The choir used to be surrounded by a forest, coloured with stained glass and painting like flowers and leaves in the chapel but they now abandoned by all but the grey walls coloured like the skies of winter.
Death is like the darkness that comes after twilight. The words "by and by" is the same as saying "always" so it is to be expected. Darkness and death always come, and he can avoid the fading of his youth.
Your life is like a fire, you put in as much wood as you can and the flame (life) takes in a burns it. Shakespeare was able to create this idea that soon his fire will be consumed by which it was nourished by. That the ashes will out weight the fire and the flame will have to go out.
This emphasizes the image of the harshness and emptiness of old age.
He sees hope, light, an image of himself that could rise. And you see this again when he talks about the fire
Rhyme scheme: ABAB CDCD EFEF GG
Image of Love out lasting the cycle of life and death.
Shakespeare asks himself and whom ever he addresses to love more and to love strong.
Nothing is going to stop him from dying so nothing should stop him from living.
We must all hope that our ashes are full of happiness and love when they take us over.
Personification
"Upon those boughs, which shake against the cold," (3)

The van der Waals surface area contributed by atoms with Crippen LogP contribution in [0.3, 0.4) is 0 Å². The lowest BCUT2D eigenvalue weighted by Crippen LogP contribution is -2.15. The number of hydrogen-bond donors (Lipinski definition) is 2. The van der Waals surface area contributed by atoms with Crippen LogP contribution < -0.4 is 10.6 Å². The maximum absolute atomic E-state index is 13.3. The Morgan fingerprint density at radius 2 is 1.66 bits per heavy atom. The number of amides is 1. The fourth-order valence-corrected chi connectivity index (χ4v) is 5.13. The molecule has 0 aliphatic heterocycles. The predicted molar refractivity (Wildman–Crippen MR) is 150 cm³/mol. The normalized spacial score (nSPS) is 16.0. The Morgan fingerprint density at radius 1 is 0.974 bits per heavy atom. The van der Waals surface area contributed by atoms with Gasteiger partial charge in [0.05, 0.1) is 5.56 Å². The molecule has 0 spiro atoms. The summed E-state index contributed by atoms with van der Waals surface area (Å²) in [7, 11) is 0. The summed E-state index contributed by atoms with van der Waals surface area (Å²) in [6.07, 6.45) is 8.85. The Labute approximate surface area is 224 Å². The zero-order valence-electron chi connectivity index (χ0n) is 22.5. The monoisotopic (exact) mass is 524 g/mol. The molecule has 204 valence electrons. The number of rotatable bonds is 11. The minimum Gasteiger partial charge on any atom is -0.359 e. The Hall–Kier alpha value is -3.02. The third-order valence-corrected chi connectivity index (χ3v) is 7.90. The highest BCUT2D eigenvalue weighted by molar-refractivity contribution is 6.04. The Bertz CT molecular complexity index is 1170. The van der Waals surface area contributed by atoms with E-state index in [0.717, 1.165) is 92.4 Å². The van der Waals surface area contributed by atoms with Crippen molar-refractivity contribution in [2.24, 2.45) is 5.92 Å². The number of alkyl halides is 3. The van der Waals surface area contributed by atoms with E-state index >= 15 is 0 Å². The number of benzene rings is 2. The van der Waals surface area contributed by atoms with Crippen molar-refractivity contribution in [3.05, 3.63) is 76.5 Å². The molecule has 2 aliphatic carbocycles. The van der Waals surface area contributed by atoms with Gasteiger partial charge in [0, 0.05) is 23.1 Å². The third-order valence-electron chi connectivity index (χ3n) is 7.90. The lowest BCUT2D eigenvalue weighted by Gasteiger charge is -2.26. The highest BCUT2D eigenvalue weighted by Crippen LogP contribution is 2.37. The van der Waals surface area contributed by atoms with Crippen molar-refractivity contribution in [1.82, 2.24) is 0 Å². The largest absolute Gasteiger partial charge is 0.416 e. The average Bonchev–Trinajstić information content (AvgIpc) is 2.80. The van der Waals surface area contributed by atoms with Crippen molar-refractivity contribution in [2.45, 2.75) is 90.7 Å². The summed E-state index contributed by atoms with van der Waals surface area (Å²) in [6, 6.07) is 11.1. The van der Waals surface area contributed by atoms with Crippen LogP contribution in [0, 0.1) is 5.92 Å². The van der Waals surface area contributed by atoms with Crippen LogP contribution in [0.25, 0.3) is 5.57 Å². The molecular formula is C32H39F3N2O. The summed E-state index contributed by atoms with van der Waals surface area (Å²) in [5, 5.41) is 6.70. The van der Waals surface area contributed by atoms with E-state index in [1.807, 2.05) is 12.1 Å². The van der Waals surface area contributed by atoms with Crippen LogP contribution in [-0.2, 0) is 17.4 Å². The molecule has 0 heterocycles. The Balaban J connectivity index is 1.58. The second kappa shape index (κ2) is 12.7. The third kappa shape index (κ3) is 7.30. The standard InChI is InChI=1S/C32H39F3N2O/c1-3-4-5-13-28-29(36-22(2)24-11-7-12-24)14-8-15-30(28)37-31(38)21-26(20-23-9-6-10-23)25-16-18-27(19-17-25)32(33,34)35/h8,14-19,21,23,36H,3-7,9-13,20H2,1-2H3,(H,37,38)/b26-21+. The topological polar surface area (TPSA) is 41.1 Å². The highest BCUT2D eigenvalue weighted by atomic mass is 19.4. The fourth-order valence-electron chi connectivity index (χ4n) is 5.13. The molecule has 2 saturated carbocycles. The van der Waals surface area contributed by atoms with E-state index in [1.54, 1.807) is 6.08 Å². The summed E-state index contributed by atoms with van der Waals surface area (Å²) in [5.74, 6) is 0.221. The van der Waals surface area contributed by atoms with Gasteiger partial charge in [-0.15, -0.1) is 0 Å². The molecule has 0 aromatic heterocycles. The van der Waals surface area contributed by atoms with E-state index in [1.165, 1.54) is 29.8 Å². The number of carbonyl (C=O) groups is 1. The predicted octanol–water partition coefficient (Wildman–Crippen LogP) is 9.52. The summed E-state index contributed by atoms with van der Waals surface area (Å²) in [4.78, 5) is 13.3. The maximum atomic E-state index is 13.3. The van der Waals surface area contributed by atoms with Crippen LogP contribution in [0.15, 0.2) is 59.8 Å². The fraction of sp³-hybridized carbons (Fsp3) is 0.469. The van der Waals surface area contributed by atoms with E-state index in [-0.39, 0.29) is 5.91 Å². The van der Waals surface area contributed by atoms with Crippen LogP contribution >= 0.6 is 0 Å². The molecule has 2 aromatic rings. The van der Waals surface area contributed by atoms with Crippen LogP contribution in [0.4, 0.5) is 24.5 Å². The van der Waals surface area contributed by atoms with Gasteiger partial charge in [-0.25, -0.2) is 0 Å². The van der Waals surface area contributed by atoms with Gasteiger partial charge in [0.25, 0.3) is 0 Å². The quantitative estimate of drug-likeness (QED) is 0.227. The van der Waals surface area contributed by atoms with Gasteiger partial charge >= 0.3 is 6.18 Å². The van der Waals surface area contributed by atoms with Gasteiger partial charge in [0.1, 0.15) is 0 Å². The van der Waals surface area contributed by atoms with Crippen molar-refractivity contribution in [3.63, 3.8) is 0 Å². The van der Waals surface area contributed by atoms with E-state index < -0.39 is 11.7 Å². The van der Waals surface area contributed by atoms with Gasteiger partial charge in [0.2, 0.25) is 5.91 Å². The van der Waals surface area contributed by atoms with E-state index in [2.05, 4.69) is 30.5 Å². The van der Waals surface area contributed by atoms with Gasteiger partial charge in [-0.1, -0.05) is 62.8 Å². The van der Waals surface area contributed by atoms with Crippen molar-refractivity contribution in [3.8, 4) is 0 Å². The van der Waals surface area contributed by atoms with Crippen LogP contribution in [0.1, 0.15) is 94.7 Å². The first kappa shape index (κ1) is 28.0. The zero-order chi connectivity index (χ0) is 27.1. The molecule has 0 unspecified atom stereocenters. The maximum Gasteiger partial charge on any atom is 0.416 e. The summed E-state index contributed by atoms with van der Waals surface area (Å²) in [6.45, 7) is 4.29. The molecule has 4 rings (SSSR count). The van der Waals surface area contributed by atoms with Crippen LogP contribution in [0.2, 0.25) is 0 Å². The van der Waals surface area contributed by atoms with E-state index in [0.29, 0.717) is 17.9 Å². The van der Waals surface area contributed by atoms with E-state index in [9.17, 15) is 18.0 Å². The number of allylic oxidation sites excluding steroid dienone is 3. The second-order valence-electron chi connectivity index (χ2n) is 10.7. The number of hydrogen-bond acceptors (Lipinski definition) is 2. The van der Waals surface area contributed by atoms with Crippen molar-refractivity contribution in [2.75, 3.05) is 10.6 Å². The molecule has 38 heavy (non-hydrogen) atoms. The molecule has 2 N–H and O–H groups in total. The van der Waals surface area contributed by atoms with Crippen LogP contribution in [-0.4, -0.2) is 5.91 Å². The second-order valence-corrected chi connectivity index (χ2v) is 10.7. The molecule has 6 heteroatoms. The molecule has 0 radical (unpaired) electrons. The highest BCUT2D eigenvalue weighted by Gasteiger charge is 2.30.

Branches, or boughs in this case, are able to blow with the wind, but Shakespeare incorporates personification by using "shake" instead almost saying they tremble in anticipation of cold days to come. Also the word "against" is used in the sense of 'in anticipation of, in preparation for' in Sonnets 49 and 63, so we can assume this are related to not only the tress becoming cold and dying, but also himself.
"In me thou seest the twilight of such day
In me thou seest the glowing of such fire" (5&9)
Instead of making the object personify the actions of a person, Shakespeare is able to use personification and turn himself into nature. Almost relating death into a cycle...
In the first quatrain, he mentions his age by saying it is that “time of year,” late autumn, when the leaves have almost completely fallen from the trees. There is no more beauty or song from the birds ether and he is upset by this because it emphasizes the harshness and emptiness of old age.

In the second quatrain, he continues with the cycle idea his age is like twilight, “As after sunset fadeth in the west,” and the remaining light is leaving, he then mentions this being "Death’s second self.” which is the dark.